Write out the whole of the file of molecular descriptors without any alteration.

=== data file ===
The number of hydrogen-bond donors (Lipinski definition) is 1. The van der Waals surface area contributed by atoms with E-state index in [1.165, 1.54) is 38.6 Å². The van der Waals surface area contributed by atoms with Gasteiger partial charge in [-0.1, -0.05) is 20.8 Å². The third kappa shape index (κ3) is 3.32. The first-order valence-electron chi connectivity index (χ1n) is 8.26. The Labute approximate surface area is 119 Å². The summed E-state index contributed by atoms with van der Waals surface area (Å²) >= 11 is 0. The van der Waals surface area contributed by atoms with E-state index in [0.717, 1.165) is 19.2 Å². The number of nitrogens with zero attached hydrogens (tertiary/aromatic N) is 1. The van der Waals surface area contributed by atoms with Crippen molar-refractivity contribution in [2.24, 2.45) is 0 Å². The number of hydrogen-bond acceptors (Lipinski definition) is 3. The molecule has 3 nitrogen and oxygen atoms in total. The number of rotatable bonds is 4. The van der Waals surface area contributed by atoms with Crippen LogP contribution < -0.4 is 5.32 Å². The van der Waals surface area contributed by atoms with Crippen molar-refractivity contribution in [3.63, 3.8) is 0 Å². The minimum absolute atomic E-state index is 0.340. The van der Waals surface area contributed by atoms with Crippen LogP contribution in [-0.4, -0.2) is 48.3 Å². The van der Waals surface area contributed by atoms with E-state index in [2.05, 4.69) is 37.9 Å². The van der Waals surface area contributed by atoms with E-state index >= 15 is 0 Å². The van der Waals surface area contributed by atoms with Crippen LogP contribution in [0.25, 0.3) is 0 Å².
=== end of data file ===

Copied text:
The number of hydrogen-bond donors (Lipinski definition) is 1. The van der Waals surface area contributed by atoms with E-state index in [1.165, 1.54) is 38.6 Å². The van der Waals surface area contributed by atoms with Gasteiger partial charge in [-0.1, -0.05) is 20.8 Å². The third kappa shape index (κ3) is 3.32. The first-order valence-electron chi connectivity index (χ1n) is 8.26. The Labute approximate surface area is 119 Å². The summed E-state index contributed by atoms with van der Waals surface area (Å²) >= 11 is 0. The van der Waals surface area contributed by atoms with E-state index in [0.717, 1.165) is 19.2 Å². The number of nitrogens with zero attached hydrogens (tertiary/aromatic N) is 1. The van der Waals surface area contributed by atoms with Crippen molar-refractivity contribution in [2.24, 2.45) is 0 Å². The number of hydrogen-bond acceptors (Lipinski definition) is 3. The molecule has 3 nitrogen and oxygen atoms in total. The number of rotatable bonds is 4. The van der Waals surface area contributed by atoms with Crippen LogP contribution < -0.4 is 5.32 Å². The van der Waals surface area contributed by atoms with Crippen molar-refractivity contribution in [3.63, 3.8) is 0 Å². The minimum absolute atomic E-state index is 0.340. The van der Waals surface area contributed by atoms with Crippen LogP contribution in [-0.4, -0.2) is 48.3 Å². The van der Waals surface area contributed by atoms with E-state index in [2.05, 4.69) is 37.9 Å². The van der Waals surface area contributed by atoms with E-state index >= 15 is 0 Å². The van der Waals surface area contributed by atoms with Crippen LogP contribution in [0.25, 0.3) is 0 Å².